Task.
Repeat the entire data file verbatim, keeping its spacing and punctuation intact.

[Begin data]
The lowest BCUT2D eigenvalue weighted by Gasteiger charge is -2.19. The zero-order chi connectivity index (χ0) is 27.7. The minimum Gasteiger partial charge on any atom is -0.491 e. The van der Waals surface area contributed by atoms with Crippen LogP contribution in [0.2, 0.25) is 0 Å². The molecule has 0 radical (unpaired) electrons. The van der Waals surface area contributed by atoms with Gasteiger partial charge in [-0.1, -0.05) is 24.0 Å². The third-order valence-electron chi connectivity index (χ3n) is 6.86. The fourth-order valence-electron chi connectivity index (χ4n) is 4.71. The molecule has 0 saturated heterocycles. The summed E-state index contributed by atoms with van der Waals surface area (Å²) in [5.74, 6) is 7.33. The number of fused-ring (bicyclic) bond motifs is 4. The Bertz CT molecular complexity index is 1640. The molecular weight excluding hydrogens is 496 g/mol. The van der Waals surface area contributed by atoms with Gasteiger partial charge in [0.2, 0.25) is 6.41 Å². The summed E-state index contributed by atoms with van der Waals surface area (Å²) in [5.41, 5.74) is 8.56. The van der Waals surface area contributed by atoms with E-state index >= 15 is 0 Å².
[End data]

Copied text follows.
The lowest BCUT2D eigenvalue weighted by Gasteiger charge is -2.19. The zero-order chi connectivity index (χ0) is 27.7. The minimum Gasteiger partial charge on any atom is -0.491 e. The van der Waals surface area contributed by atoms with Crippen LogP contribution in [0.2, 0.25) is 0 Å². The molecule has 0 radical (unpaired) electrons. The van der Waals surface area contributed by atoms with Gasteiger partial charge in [-0.1, -0.05) is 24.0 Å². The third-order valence-electron chi connectivity index (χ3n) is 6.86. The fourth-order valence-electron chi connectivity index (χ4n) is 4.71. The molecule has 0 saturated heterocycles. The summed E-state index contributed by atoms with van der Waals surface area (Å²) in [5.74, 6) is 7.33. The number of fused-ring (bicyclic) bond motifs is 4. The Bertz CT molecular complexity index is 1640. The molecular weight excluding hydrogens is 496 g/mol. The van der Waals surface area contributed by atoms with Gasteiger partial charge in [0.2, 0.25) is 6.41 Å². The summed E-state index contributed by atoms with van der Waals surface area (Å²) in [5.41, 5.74) is 8.56. The van der Waals surface area contributed by atoms with E-state index >= 15 is 0 Å².